Hurry - Only 4 left in stock!
Stephen Fry's THE ODE LESS TRAVELLED provides us with a witty and entertaining guide to the mysteries of writing poetry.
As well as being the bestselling author of four novels, The Stars' Tennis Balls, Making History, The Hippopotamus, and The Liar, and the first volume of his autobiography, Moab is My Washpot, Fry has played Peter in Peter's Friends, Wilde in the film Wilde, Jeeves in the television series Jeeves & Wooster and (a closely guarded show-business secret, this) Laurie in the television series Fry & Laurie.
In this delightfully erudite, charming and soundly pedagogical guide to poetic form, British actor (narrator of the Harry Potter movies, among other roles), novelist and secret poet Fry leads the reader through a series of lessons on meter, rhythm, rhyme and stanza length and reveals the structural logic of every imaginable poetic form, including the haiku, the ballad, the ode and the sonnet. Writing poetry, like any hobby, should be fun, Fry claims, and while talent is inborn, technique can be learned. Inviting readers to study the wealth of choices of form available in the world's major poetic traditions, Fry himself pens intentionally vapid yet entertaining poems that demonstrate each form's rules and patterning, and ends each lesson with wittily devised exercises for readers. Fry rails against the dumbing down of verse in a section subtitled "Stephen gets all cross": "It is as if we have been encouraged to believe that form is a kind of fascism and that to acquire knowledge is to drive a jackboot into the face of those poor souls who are too incurious, dull-witted or idle to find out what poetry can be." Fry has created an invaluable and highly enjoyable reference book on poetic form, which deserves to achieve widespread academic adoption, despite or even because of its saucy and Anglocentric tone. (Aug. 17) Copyright 2006 Reed Business Information.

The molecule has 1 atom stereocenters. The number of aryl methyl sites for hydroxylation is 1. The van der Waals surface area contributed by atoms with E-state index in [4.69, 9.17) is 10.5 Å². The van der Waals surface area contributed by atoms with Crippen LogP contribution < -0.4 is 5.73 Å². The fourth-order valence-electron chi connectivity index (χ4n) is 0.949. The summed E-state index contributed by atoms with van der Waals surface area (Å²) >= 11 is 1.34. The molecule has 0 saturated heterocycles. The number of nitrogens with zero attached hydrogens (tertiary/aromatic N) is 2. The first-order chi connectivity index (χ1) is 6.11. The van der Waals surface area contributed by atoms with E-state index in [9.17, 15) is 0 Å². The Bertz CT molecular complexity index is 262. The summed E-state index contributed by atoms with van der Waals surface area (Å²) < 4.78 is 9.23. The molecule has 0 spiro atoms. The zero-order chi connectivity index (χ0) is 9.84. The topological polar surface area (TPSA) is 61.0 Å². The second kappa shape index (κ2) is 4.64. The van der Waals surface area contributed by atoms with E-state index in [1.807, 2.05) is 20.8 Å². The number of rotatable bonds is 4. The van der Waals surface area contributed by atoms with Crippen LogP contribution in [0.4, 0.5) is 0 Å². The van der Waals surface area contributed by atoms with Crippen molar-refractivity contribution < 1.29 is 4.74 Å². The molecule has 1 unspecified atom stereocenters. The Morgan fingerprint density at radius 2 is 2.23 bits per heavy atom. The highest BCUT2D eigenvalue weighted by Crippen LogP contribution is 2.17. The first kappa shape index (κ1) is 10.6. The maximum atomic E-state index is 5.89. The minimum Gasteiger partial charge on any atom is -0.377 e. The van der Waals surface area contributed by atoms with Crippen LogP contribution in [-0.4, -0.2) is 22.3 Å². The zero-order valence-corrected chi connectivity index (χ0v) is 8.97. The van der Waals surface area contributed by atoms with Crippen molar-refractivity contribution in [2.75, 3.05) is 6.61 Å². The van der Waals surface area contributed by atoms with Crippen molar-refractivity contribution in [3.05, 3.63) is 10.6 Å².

Fry's extraordinary book is an idiots' guide to the writing of
poetry, a primer, a tutorial with funny turns, an earnest
textbook... You can't but marvel at Fry's easy familiarity with the
rictameter and the rondeau redouble and applaud the energy of his
evangelistic zeal * Independent on Sunday *
With his usual wit and occasional obscenity, he takes us through an array of metrical forms and poetic structures, talking to us like a cajoling hearty teacher * Sunday Telegraph *
Intelligent and informative, a worthy enterprise well executed * Observer *
A smart, sane and entertaining return to basics * Daily Telegraph *
Funny and instructive * Spectator *